Writer and Director RJ Solomon takes on the serious subject of suicide with a dark comedic spin, very akin to the style of Wes Anderson, in The Neighborly Thing To Do.

The film opens with Tom, played very simply and almost aloof, by Solomon. Tom is writing, and failing to put to words, his suicide note. Giving up, he goes for a smoke outside where his neighbor Billy, played by Dee Who, jogs by and greets him – well, neighborly. The exchange is a bit awkward, much like in situations of forced small talk. Billy asks what Tom’s plans are for the evening and Tom says he’s going to kill himself later that night. Billy laughs uncomfortably and jogs on.

Once dusk hits, Tom plays some orchestral jazz to set the scene for his death. He steps up to the noose to hang himself, confident that he can go through with it – when the phone rings. Excitedly he answers it, but it is not who he was hoping it would be. It is clear Tom wants it to be someone of note, someone that cares, but it’s just an indifferent voice reminding him of life’s debts. Solomon really comes to life here as the audience gets a glimpse into the solitude of Tom’s life.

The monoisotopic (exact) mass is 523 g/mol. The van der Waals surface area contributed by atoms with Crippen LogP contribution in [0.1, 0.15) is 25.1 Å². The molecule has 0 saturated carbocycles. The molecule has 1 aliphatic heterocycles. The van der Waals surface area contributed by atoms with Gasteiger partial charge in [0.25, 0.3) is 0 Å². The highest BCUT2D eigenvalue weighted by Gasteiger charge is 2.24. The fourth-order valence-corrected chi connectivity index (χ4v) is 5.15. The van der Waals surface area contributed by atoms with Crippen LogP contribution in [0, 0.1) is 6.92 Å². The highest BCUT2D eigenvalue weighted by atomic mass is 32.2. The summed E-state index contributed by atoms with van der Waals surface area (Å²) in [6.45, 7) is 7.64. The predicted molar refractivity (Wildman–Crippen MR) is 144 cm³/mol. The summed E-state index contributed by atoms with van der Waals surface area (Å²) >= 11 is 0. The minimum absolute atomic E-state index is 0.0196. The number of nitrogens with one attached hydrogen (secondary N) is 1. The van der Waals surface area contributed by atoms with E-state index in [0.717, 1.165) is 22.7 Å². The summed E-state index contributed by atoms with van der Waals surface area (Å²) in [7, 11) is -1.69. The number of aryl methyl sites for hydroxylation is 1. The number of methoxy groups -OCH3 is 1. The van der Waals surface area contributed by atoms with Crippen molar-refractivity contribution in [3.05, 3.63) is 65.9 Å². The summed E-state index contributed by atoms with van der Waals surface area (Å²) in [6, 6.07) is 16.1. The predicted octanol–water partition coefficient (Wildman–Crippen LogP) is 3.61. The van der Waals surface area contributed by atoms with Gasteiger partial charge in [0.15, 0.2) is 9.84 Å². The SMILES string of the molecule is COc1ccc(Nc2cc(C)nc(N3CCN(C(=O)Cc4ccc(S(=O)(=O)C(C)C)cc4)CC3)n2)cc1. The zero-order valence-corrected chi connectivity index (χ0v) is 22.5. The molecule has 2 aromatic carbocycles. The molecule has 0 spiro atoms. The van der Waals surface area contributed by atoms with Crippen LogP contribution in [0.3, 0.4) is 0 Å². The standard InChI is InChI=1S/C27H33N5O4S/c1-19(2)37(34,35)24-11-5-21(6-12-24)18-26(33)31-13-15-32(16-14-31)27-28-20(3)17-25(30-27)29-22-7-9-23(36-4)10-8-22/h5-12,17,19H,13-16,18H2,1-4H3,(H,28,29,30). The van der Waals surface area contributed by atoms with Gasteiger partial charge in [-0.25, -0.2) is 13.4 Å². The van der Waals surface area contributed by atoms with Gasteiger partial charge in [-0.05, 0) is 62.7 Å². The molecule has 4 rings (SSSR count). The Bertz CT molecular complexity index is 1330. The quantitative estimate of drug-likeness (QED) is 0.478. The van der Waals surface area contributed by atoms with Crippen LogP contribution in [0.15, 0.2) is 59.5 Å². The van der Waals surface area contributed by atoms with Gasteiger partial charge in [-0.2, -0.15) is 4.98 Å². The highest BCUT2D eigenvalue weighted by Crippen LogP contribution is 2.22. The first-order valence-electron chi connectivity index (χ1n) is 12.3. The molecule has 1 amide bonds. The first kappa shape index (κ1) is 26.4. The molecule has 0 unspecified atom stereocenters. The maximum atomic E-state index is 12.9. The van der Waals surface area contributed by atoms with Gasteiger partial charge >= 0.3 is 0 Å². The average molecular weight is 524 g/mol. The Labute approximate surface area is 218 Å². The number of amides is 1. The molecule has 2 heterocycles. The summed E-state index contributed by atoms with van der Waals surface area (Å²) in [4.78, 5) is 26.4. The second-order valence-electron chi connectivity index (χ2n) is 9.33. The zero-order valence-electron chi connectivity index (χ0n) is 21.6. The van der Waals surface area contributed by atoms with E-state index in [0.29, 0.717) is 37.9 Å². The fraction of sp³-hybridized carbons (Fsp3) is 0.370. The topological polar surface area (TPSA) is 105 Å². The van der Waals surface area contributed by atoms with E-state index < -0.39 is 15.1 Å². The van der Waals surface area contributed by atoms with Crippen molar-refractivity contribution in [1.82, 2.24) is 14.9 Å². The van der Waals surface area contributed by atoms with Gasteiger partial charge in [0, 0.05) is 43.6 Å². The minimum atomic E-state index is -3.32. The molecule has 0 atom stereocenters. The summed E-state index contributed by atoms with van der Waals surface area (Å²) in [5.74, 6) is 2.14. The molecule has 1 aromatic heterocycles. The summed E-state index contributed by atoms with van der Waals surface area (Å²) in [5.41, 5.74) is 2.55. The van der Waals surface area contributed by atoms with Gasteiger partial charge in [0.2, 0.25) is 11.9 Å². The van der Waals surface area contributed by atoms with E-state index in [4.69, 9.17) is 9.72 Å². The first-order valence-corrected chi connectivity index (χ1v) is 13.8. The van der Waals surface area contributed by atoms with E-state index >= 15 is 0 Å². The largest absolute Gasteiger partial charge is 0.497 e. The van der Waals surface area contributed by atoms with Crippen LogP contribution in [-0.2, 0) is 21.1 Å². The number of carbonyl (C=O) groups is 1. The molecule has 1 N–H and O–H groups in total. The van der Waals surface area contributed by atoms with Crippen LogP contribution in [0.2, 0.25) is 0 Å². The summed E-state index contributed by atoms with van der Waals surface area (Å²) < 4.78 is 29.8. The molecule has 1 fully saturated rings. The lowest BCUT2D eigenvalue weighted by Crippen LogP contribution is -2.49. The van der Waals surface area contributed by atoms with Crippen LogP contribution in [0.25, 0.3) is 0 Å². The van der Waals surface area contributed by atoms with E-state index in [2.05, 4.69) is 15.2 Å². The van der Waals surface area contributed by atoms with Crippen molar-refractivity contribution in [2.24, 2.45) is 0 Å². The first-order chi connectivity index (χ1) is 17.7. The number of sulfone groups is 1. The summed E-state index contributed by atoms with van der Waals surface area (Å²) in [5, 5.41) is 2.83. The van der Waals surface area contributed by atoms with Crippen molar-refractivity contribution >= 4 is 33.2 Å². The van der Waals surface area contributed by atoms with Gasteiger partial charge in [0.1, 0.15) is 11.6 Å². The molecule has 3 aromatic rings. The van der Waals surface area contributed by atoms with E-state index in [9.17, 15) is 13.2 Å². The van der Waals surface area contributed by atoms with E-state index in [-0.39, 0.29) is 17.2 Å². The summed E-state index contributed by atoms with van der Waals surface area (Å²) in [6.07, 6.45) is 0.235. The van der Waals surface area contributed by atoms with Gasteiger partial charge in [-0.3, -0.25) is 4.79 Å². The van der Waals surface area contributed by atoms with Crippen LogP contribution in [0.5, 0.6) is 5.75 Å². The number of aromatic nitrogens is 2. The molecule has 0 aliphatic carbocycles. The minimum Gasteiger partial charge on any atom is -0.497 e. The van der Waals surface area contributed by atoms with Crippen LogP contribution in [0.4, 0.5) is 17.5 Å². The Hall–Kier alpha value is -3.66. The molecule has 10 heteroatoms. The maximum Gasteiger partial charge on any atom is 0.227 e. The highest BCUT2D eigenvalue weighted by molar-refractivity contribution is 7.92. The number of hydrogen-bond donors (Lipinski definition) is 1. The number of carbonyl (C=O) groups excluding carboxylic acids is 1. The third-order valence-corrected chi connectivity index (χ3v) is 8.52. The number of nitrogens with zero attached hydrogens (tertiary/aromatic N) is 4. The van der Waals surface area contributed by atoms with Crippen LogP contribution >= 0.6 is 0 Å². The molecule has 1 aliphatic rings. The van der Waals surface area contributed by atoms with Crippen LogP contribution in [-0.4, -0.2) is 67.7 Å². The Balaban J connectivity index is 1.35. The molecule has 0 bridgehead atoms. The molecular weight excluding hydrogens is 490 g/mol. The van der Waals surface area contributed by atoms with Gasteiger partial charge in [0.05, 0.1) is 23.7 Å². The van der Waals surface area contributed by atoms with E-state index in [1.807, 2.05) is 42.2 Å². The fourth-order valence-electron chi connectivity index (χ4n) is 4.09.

Frustrated, he lights a cigarette for a final puff to steel his nerves once more. But that’s when things take a turn. The house is threatening to catch fire from his cigarette that is carelessly tossed among his failed suicide notes, and Tom finds himself in more trouble than when he started.

Nearby, Billy is watching an old movie with Marsha, played by Debra Zane, in their house. His concern for what Tom told him on his jog grows, as he is afraid his neighbor truly might kill himself. So he decides to check on him.

Both Harris and Who play their roles with minimalistic naturalism, which works well for this style of film. The humor is understated, despite a couple of missed comedic beats, and their longing for human connection is palpable in its simplicity.

RJ Solomon has done a fine job creating a slice of life film that deals with a heavy subject with a cheeky reminder to always check on your neighbor. After all, it’s the neighborly thing to do.